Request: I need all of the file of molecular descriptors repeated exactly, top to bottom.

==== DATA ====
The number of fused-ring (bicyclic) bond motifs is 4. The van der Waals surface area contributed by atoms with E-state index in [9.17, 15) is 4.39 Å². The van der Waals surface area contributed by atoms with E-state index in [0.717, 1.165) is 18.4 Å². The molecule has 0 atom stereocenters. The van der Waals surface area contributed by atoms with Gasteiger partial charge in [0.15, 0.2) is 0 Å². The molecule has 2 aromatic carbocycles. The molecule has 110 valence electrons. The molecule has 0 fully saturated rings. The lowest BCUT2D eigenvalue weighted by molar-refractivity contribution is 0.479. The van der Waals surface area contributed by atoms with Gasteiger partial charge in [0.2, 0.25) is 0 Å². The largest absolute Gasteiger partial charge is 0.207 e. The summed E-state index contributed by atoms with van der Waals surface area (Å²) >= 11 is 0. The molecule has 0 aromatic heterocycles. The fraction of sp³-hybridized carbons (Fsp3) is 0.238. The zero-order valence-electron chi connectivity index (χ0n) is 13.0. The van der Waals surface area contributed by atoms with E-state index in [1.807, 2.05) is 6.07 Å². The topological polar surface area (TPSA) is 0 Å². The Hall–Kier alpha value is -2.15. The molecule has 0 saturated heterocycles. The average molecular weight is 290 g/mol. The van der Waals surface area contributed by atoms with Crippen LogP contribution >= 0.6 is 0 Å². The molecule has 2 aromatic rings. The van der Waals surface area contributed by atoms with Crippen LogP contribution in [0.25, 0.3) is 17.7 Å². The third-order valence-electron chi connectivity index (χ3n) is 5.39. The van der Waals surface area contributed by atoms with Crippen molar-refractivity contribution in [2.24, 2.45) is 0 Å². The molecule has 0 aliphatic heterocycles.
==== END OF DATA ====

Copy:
The number of fused-ring (bicyclic) bond motifs is 4. The van der Waals surface area contributed by atoms with E-state index in [9.17, 15) is 4.39 Å². The van der Waals surface area contributed by atoms with E-state index in [0.717, 1.165) is 18.4 Å². The molecule has 0 atom stereocenters. The van der Waals surface area contributed by atoms with Gasteiger partial charge in [0.15, 0.2) is 0 Å². The molecule has 2 aromatic carbocycles. The molecule has 110 valence electrons. The molecule has 0 fully saturated rings. The lowest BCUT2D eigenvalue weighted by molar-refractivity contribution is 0.479. The van der Waals surface area contributed by atoms with Gasteiger partial charge in [0.2, 0.25) is 0 Å². The largest absolute Gasteiger partial charge is 0.207 e. The summed E-state index contributed by atoms with van der Waals surface area (Å²) >= 11 is 0. The molecule has 0 aromatic heterocycles. The fraction of sp³-hybridized carbons (Fsp3) is 0.238. The zero-order valence-electron chi connectivity index (χ0n) is 13.0. The van der Waals surface area contributed by atoms with E-state index in [1.807, 2.05) is 6.07 Å². The topological polar surface area (TPSA) is 0 Å². The Hall–Kier alpha value is -2.15. The molecule has 0 saturated heterocycles. The average molecular weight is 290 g/mol. The van der Waals surface area contributed by atoms with Crippen LogP contribution >= 0.6 is 0 Å². The molecule has 2 aromatic rings. The van der Waals surface area contributed by atoms with Crippen LogP contribution in [0.25, 0.3) is 17.7 Å². The third-order valence-electron chi connectivity index (χ3n) is 5.39. The van der Waals surface area contributed by atoms with Crippen molar-refractivity contribution in [2.24, 2.45) is 0 Å². The molecule has 0 aliphatic heterocycles.